A 21-year-old tied the shoelaces on his walking boots, flung a crammed backpack over his shoulders, and departed the flat at which he was residing in southern Hungary. He trekked for approximately three miles before a truck responded to his outstretched arm. It was one of multiple vehicles that would enable him to hitch-hike 1,500-plus kilometres towards Barcelona.
Weary-legged and sleep-deprived, the youngster, who, less than a year earlier in 1991, fled the war-torn former Yugoslavia with chump change in his pocket and nowhere to stay – he was only spared sleeping rough by the grace of a local family - arrived at passport control. “I didn’t have a valid passport because of the Bosnian war,” explained Aleksandar Duric to FIFA.com.
“All I had was a letter from the Olympic Committee stating that I was participating at the Barcelona Olympics. But when I handed it to the officer he burst out laughing. He couldn’t believe that a competitor would have to hitch-hike to the Olympics, and refused to believe I was who I said I was.”
It was a reasonable assessment. Olympians were supposed to arrive on chartered flights, first class, enveloped inside a flashy entourage – the manner in which Michael Jordan, Steffi Graf, Oscar de la Hoya and Carl Lewis had recently touched down in Catalonia. Following countless phone calls, though, the officer was persuaded that the young man was, in fact, Aleksandar Duric.
“I was exhausted by the time I arrived in Barcelona, but it was worth it," he recalled. "Competing in the Olympics was an amazing experience. It’s funny because I didn’t take up kayaking with the aim of going anywhere with it. Football was my first love and I always dreamed of making a living out of it. But when I was young I had a growth disorder, and my doctor suggested kayaking could help.”
That prescription was absolutely justified. Duric became a four-time national junior champion. He became a 6ft 4in, broad-shouldered colossus. He became, most crucially, a professional footballer.
“Shortly after I got back from the Olympics I got signed by Szeged, who were in the Hungarian second division. It was a big break make for me and a year later I got the chance to go and play in Australia, which appealed to me. Australian football wasn’t what it is now, but I really enjoyed my time there. I liked the country and the lifestyle, and I met my wife.
“Then in 1999 I got a call from my agent. He said there was an offer from a club in Singapore. My first reaction was: ‘Are you sure they play football in Singapore?!’ But I felt ready for a fresh challenge, so I joined Tanjong United.
“I had always played down the left – at left-back, on the left-wing – but when I started training with them they put me up front. It was new to me but I thought I might as well give it a go – I’ve been a striker ever since.”
Not just a run-of-the-mill striker, but arguably the greatest in the history of the S-League. Duric, indeed, scored almost 350 league goals in less than 300 games in his maiden decade on the island. He inspired Geylang United to the title in 2001, and Singapore Armed Forces to glory in each of the past four seasons, finishing as the competition’s leading marksman in the past three.
Ahead of this year’s S-League, aged 39, Duric penned a deal with Tampines Rovers, who, with eight rounds remaining, occupy pole position, one point clear of Etoile and four above third-placed Home United. The Stags’ infallible No9 is, despite turning 40 on Thursday, is the division’s 12-goal third-top scorer.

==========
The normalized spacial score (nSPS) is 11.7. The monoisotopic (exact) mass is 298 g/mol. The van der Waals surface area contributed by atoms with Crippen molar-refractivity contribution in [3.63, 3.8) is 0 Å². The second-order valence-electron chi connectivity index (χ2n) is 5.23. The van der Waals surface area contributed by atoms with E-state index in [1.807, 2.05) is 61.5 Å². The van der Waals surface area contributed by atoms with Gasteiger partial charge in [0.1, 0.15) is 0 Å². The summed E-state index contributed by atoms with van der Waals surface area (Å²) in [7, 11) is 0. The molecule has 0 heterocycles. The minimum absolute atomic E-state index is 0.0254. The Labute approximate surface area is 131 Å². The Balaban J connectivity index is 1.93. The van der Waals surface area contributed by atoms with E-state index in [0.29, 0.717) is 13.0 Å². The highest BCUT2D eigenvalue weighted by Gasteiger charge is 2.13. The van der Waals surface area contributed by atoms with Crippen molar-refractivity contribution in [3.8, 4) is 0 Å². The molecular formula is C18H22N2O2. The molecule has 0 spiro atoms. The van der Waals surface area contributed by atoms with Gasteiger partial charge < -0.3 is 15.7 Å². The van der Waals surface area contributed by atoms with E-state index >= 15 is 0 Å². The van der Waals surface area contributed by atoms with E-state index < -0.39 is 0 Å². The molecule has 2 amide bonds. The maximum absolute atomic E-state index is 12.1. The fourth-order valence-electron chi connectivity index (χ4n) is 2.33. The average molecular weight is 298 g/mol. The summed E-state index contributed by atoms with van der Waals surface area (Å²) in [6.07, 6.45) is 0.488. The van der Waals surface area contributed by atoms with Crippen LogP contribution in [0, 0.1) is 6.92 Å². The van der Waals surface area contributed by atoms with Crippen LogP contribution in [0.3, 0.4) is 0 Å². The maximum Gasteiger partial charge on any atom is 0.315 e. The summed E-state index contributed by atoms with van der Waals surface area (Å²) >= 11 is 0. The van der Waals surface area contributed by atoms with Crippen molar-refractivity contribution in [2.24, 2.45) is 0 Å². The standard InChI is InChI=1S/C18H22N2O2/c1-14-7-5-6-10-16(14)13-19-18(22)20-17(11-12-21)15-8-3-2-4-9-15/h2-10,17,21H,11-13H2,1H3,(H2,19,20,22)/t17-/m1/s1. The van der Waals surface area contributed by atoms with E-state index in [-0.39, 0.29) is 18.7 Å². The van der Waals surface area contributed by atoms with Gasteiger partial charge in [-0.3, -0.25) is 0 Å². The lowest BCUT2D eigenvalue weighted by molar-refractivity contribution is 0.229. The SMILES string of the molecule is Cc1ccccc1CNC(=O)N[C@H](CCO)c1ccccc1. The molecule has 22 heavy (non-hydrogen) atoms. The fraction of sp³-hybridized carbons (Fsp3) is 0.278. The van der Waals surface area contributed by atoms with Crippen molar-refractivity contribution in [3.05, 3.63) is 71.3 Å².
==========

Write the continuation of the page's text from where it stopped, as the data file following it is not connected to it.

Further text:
Duric’s forcible endeavour at the spearhead and finishing ability has earned him comparison to another native of Doboj, “I’ve never met him but I’m very proud to come from the same city as Edin Dzeko,” the veteran, who has represented Singapore since 2007, revealed.
"I follow all Bosnia’s matches and I’ve been delighted by their progress. They just missed out on a place at the World Cup but I’m sure they’ll qualify for the European Championship in 2012. Dzeko has been a huge influence for the team.
"People say we have similar styles. We’re both big and powerful, strong in the air and good inside the box. But he’s a big star in his prime - I’m just a small player in my forties!”
So, what’s been the secret to his incomparable longevity? “It’s down to sacrifice - hard work and dedication,” Duric explained. “Clubs in Singapore train once a day, but I always go out and do another session with the fitness coach of the Singapore national team. He’s very experienced and really knows his stuff.
“I’m very fit. I’m always chasing down defenders and can run for the full 90 minutes without any problem. I think that if you look after yourself right, age is not too much of an issue – just look at Teddy Sheringham, who was playing in the Premier League in his forties.”
Duric nevertheless believes retirement from playing is imminent. “I was discussing it with my wife. She told me I’m still fit enough and scoring goals, and that I should continue playing,” he said. “But being a footballer at the age of 40 just doesn’t sound right, does it? It sounded ok at 39.
“I still keep getting offers. An Indonesian club rang me two weeks ago with a proposal. I asked them, ‘Do you know how old I am?’ But I don’t think I’ll play for too much longer. I’d like to play for Singapore in the Suzuki Cup in December, but I’m not sure I’ll play in 2011. I might, I might not.
“What I want to do is win everything possible this year. I’d love to finish as top scorer in the S-League again and help Tampines win the title. It won’t be easy. My strike partner Qui Li, who’s a really good player, has just picked up a knee injury. But we're top, so it’s in our own hands. We're determined to do it. Everyone remembers champions; no-one remembers runners-up.”
And when he finally does bring the curtain down on a two-decade-plus career? “I would like to go into coaching. The sport’s been a big part of my life since childhood and I want to remain involved. I just love football.”